I'd theorize that it's because "feminine" styles in general are considered less reasoned, less rational, and less intelligent. Western society values rationalism. While we can now, for the most part, accept that women aren't inferiorly soft, emotional, and instinctual, we still seem to think that emotion and instinct are negative. It comes into play with debate style as well as design on the web. And - because we frequently confuse the feminine with the female, the masculine with the male - it often results in women being dismissed and excluded.

Which brings me to the next idea: are women at a disadvantage on the internet?

Well. It depends. Every internet community is its own bubble. There are certain bubbles that are considered representative of the entire blogging world by other media, and those bubbles consist of more recognized male voices than female or genderqueer voices (they also consist of more straight than queer, more white than other colors, more middle class than poor, etc.). The figures known for pioneering web design and development are predominantly male. You have to look to find the women.

That is not equity. It's analogous to the wage gap between women and men. You can argue that the inequity is by choice, not design of the system, you can be happy or unhappy with it, but there it is, still - inequity.

But, step outside those certain bubbles, and you're in a community of, say, exclusively female Pinoy bloggers between the ages of 20 and 25. There is a bubble for nearly every subset of internet-connected person.

I'm coming from a rather odd place on this one, because I consciously and intentionally don't exist in an online environment that dismisses "feminine" styling, as it is overwhelmingly female (though not particularly feminine). The people I hang with out here are talking about gender and sexuality as a continuum and debating radical versus liberal politics and calling each other on our privilege and are generally on a page about the fuckupitude of the How Things Are (though given to disagreement about the degree and nature of that fuckupitude). So, when I run into bits of sexism elsewhere in the blogosphere, it's always a bit of a surprise that we're still so simpleminded. Oh, I say to myself, are those people still talking about how women are versus men?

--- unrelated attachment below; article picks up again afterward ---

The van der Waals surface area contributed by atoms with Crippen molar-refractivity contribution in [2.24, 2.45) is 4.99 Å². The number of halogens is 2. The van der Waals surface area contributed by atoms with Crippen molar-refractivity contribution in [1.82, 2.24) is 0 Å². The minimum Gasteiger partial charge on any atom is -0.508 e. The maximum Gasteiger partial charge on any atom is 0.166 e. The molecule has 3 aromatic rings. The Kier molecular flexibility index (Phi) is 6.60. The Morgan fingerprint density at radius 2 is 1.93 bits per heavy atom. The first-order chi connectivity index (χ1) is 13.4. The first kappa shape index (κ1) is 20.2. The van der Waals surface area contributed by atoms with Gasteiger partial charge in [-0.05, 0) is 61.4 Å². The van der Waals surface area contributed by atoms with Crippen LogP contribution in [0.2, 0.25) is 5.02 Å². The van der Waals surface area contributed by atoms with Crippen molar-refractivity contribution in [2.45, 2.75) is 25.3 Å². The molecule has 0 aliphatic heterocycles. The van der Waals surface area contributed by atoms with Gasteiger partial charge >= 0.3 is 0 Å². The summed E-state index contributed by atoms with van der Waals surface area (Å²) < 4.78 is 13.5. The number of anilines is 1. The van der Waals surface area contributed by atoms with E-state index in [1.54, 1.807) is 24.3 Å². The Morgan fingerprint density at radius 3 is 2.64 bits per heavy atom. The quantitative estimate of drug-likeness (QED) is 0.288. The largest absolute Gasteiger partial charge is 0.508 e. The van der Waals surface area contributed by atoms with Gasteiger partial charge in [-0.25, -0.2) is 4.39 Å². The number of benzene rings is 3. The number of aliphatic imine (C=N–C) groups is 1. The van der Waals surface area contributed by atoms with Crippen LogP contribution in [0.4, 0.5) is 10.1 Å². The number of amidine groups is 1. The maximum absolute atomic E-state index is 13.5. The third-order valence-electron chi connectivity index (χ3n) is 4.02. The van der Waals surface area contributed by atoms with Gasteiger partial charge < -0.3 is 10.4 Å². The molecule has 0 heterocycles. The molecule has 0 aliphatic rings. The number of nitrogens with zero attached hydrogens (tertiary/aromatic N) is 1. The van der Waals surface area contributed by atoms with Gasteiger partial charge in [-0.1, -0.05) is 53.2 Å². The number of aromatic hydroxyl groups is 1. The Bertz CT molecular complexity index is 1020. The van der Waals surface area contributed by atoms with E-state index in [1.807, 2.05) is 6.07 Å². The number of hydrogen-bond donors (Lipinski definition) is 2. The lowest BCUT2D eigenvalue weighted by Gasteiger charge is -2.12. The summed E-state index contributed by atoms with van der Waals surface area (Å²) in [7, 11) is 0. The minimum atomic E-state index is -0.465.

Apparently, they are.

In reading the comments and links the spun off Eris's blog entries on gender disparity in the web design bubble [also, see the follow up on Eris's site, if you're interested], I saw people going back to the "women and men have brains that function differently" argument, for instance. It's an argument that I don't have a ready refutation of anymore, because I see it so rarely in my bubble. [Note to self - revisit books filled with studies proving this brain function thing dubious at best.] I saw a few guys arguing that inequity didn't exist, because they didn't believe it existed or because reverse inequity existed in some other way in some totally unrelated context. Dude, that is such an emotional, feminine way to argue your point. Tee hee.

It seems such a basic tenet of polite living that, if the majority of people belonging to a group you don't belong to attest to feeling their group is excluded or dismissed, then you ought to listen to them. I don't believe most discrimination, sexism included, is intentional. I'm not even sure equity is always desirable, but I do think we need to develop an awareness of these gaps.

So, it bothers me that a person can say "yeah, if my site design looks too female, no one will believe my words" amid a discussion of gender inequity and no one will even acknowledge that. Is it tacit agreement? Disregard because she's female? I don't know.